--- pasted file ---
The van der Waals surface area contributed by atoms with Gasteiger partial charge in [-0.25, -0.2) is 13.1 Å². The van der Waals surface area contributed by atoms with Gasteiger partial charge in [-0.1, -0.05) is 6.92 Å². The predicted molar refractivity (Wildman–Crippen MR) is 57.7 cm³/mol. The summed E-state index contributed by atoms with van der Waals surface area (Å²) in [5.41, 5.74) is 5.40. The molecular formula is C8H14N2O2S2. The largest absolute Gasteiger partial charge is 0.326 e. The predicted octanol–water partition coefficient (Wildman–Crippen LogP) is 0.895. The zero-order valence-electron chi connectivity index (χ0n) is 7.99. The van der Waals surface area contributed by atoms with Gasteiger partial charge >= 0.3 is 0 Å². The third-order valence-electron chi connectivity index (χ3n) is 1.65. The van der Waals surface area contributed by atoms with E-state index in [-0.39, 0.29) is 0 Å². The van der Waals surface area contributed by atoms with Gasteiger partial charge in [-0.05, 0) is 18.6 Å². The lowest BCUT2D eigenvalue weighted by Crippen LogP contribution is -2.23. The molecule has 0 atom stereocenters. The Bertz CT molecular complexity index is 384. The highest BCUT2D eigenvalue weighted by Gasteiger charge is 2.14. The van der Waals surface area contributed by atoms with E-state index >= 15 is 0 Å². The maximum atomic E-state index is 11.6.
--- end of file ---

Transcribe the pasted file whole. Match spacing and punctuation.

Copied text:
The van der Waals surface area contributed by atoms with Gasteiger partial charge in [-0.25, -0.2) is 13.1 Å². The van der Waals surface area contributed by atoms with Gasteiger partial charge in [-0.1, -0.05) is 6.92 Å². The predicted molar refractivity (Wildman–Crippen MR) is 57.7 cm³/mol. The summed E-state index contributed by atoms with van der Waals surface area (Å²) in [5.41, 5.74) is 5.40. The molecular formula is C8H14N2O2S2. The largest absolute Gasteiger partial charge is 0.326 e. The predicted octanol–water partition coefficient (Wildman–Crippen LogP) is 0.895. The zero-order valence-electron chi connectivity index (χ0n) is 7.99. The van der Waals surface area contributed by atoms with Gasteiger partial charge >= 0.3 is 0 Å². The third-order valence-electron chi connectivity index (χ3n) is 1.65. The van der Waals surface area contributed by atoms with E-state index in [-0.39, 0.29) is 0 Å². The van der Waals surface area contributed by atoms with Gasteiger partial charge in [-0.05, 0) is 18.6 Å². The lowest BCUT2D eigenvalue weighted by Crippen LogP contribution is -2.23. The molecule has 0 atom stereocenters. The Bertz CT molecular complexity index is 384. The highest BCUT2D eigenvalue weighted by Gasteiger charge is 2.14. The van der Waals surface area contributed by atoms with E-state index >= 15 is 0 Å². The maximum atomic E-state index is 11.6.